research  platformization 
2 hours ago by scritic
8 Hacks for using Google Scholar effectively | Editage Insights
This post shares eight great tips to help make your Google Scholar search more effective.
google  scholar  hacks  research  papers 
2 hours ago by davedmiller
ray on race and organizations
Organizational theory scholars typically see organizations as race-neutral bureaucratic structures, while race and ethnicity scholars have largely neglected the role of organizations in the social construction of race. The theory developed in this article bridges these subfields, arguing that organizations are racial structures—cognitive schemas connecting organizational rules to social and material resources. I begin with the proposition that race is constitutive of organizational foundations, hierarchies, and processes. Next, I develop four tenets: (1) racialized organizations enhance or diminish the agency of racial groups; (2) racialized organizations legitimate the unequal distribution of resources; (3) Whiteness is a credential; and (4) the decoupling of formal rules from organizational practice is often racialized. I argue that racialization theory must account for how both state policy and individual attitudes are filtered through—and changed by—organizations. Seeing race as constitutive of organizations helps us better understand the formation and everyday functioning of organizations. Incorporating organizations into a structural theory of racial inequality can help us better understand stability, change, and the institutionalization of racial inequality. I conclude with an overview of internal and external sources of organizational change and a discussion of how the theory of racialized organizations may set the agenda for future research.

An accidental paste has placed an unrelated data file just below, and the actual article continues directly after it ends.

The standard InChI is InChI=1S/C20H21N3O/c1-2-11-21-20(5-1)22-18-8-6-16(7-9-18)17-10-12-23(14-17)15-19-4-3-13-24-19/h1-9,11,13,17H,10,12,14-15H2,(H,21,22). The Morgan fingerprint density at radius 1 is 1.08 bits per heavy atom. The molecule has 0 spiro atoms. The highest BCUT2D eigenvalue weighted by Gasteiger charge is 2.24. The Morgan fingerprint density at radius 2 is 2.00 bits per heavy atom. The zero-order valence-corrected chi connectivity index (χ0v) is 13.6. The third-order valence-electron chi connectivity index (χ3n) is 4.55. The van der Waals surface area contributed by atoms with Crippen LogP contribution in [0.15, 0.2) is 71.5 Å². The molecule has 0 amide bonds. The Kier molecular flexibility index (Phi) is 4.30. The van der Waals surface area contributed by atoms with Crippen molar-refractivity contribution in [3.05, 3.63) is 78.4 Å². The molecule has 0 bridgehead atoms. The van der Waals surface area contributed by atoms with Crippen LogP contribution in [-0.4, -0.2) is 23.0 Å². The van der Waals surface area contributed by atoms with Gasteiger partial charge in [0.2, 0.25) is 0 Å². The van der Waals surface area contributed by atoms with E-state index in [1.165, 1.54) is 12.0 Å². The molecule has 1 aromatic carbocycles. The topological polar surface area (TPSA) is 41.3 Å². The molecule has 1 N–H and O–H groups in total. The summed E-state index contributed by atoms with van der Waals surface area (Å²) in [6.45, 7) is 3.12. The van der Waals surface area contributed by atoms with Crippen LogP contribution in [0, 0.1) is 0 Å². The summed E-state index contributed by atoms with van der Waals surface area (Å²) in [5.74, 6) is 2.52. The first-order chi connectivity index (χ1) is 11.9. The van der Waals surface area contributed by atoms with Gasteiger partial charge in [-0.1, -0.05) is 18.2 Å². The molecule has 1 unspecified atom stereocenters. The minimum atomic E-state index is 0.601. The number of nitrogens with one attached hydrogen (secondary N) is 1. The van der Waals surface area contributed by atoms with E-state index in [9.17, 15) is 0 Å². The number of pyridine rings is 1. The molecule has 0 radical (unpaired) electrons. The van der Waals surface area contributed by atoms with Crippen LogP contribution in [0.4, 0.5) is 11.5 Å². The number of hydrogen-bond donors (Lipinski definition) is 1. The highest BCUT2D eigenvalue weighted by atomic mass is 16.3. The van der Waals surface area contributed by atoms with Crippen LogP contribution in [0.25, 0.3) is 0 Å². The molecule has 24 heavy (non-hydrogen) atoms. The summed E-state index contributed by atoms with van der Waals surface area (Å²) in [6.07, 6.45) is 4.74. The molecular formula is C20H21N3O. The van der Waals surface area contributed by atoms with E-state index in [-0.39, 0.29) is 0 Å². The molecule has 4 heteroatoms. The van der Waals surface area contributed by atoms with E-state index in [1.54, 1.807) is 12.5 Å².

research 
4 hours ago by scritic
Introductory. Strunk, William, Jr. 1918. Elements of Style
This book is intended for use in English courses in which the practice of composition is combined with the study of literature. It aims to give in brief space the principal requirements of plain English style. It aims to lighten the task of instructor and student by concentrating attention (in Chapters II and III) on a few essentials, the rules of usage and principles of composition most commonly violated. The numbers of the sections may be used as references in correcting manuscript.
research 
5 hours ago by prcleary
devd/Academic-Writing-Check: check for passive words, weasel words, duplicate words, typographical errors and words strunk & white don't like
check for passive words, weasel words, duplicate words, typographical errors and words strunk & white don't like
vim  research 
5 hours ago by prcleary

Copy this bookmark:





to read